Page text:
It is important to note that the present invention is independent of specific protocols such as hypertext transfer protocol (http), Radius, COPS, SIP, short message service (SMS), SNMP, IETF, but that it enables reuse of an application layer routing system (request/response based) for a multiplicity of protocolls. This is of particular importance to accomodate future protocol definitions.
 The present invention is particularly advantageous for operators with respect to the deployment and maintenance of customer premises equipment, such as ADSL modems with respect to reducing of operational costs.
 According to a further aspect of the invention the mapper and logging functionalities are implemented within the framework provided by the open services gateway initiative (OSGi), in particular by relying on the OSGi service gateway specification which is available on the Internet at www.osgi.org.
 The invention will be described in the following in greater detail by making reference to the drawings in which:
FIG. 1 is a block diagram of a computer system in accordance with the invention,
FIG. 2 is illustrative of the registration of a logging module and applications in the mapper of the computer system of FIG. 1,
FIG. 3 is illustrative of a method for routing of applications and logging of events in accordance with the invention.
FIG. 1 shows a computer system having a mapper 1. The mapper 1 can be implemented in any network element receiving requests, such as a customer premises gateway, IP gateway or any other network gateway or element.
 The mapper has a registry 2 which is a database for storing descriptors of applications and a descriptor of a logging module. In order to register an application a descriptor for the application needs to be entered into the registry 2. Typically a descriptor of an application is descriptive of protocol requests the application is willing to deal with. Further the corresponding entry into the registry 2 needs to identify a location of the application.
 A logging module can be registered in the registry 2 like an application. The descriptor of the logging module specifies a class of protocol requests or triggers which need to be forwarded to the logging module to create a log file.
 Further the mapper 1 has a request object analyser 3 for analysing incoming requests. As a result of the analysis the request object analyser 3 outputs a descriptor to a matcher 4 of the mapper 1. The matcher 4 is connected to the request object analyser 3 and to the registry 2.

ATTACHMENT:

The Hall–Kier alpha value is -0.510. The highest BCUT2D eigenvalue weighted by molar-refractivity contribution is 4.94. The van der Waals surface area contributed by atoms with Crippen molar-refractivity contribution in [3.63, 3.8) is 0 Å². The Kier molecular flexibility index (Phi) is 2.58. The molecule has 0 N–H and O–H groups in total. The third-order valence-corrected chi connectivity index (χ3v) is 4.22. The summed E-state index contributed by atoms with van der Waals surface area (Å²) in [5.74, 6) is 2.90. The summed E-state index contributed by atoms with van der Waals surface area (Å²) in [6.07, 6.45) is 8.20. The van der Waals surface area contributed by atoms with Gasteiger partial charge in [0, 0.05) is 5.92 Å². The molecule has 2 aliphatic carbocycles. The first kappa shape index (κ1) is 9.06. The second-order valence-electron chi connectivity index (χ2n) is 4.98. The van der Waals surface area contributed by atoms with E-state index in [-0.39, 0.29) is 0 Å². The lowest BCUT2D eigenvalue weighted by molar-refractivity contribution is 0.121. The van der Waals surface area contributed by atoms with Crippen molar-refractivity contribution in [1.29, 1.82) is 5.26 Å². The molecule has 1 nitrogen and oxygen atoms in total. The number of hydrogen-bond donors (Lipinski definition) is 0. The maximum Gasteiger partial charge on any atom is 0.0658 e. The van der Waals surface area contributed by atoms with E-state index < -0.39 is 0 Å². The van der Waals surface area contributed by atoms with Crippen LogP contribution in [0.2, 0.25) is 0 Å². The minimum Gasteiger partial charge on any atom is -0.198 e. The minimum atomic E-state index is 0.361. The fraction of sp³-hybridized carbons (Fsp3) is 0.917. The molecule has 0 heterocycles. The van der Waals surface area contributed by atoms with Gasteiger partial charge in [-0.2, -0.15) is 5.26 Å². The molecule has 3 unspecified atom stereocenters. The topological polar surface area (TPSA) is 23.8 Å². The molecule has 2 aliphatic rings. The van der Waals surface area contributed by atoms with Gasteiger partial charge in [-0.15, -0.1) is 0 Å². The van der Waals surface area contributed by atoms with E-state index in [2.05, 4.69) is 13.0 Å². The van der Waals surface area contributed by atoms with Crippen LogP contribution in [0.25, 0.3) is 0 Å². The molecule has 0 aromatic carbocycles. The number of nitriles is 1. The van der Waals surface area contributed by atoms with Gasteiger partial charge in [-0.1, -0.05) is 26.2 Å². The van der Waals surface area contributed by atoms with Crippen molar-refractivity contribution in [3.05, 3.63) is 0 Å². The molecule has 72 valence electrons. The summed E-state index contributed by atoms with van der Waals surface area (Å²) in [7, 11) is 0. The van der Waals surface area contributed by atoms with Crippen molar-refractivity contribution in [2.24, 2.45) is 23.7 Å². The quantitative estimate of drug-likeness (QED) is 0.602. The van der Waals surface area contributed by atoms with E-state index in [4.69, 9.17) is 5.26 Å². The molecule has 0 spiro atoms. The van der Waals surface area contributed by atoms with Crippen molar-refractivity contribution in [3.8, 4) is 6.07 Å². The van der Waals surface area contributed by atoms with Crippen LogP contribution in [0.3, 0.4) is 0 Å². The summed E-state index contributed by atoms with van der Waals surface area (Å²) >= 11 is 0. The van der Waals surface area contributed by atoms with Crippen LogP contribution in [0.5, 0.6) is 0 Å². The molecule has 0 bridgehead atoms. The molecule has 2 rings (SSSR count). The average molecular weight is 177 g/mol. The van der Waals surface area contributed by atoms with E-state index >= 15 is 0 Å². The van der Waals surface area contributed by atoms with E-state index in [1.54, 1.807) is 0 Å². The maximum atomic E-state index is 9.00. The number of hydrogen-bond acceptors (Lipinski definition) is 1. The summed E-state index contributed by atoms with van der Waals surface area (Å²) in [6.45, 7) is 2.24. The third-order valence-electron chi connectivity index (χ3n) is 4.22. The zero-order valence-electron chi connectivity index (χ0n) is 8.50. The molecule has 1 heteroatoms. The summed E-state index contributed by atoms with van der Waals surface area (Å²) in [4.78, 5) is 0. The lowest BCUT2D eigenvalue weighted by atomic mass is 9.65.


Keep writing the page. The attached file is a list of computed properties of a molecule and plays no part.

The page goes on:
The mapper 1 is connected to a communication network 5 for transmitting of requests to applications 6 and/or to a logging module 7. Typically the mapper, applications and the logging module will run on the same machine but can also be distributed.
 An application 6 can be any kind of software component, such as a text processing component, a spell checker, a telecommunication component or a software component for any other kind of functionality.
 The logging module 7 is a special application for logging of events. The logging module 7 contains a log file 8 for logging of such events.
 In operation the mapper 1 receives a request from another network element, such as a request of a user for a certain functionality or action. In the case of a telecommunication network the request can be an incoming phone call with caller line identification, i.e. the phone number of the calling party.
 However the incoming request can have a variety of other protocols the mapper 1 can deal with. The incoming protocol request or request object is analysed by the mapper 1 by means of the request object analyser 3. As a result of the analysis the request object analyser 3 outputs a descriptor of the request to the matcher 4. Hence, the result of the request analysis is a descriptor which is inputted into the matcher 4.
 Further the matcher 4 receives a descriptor from the registry 2. As a consequence the input for the matcher 4 is a pair of descriptors. The matcher 4 compares the descriptor provided by the request object analyser 3 and the descriptors of the applications of the registry 2. In case of a match of the descriptor provided by the request object analyser 3 and a descriptor of one of the applications of the registry 2 the corresponding application is selected by the mapper 1 and the request is forwarded to this specific application 6 via the communication network 5. The location of the selected application 6 is read from the registry 2.
 If no perfectly matching descriptor can be found in the registry 2 for the descriptor provided by the request object analyser 3 a best matching descriptor is identified to select one of the applications 6 to which the request is forwarded.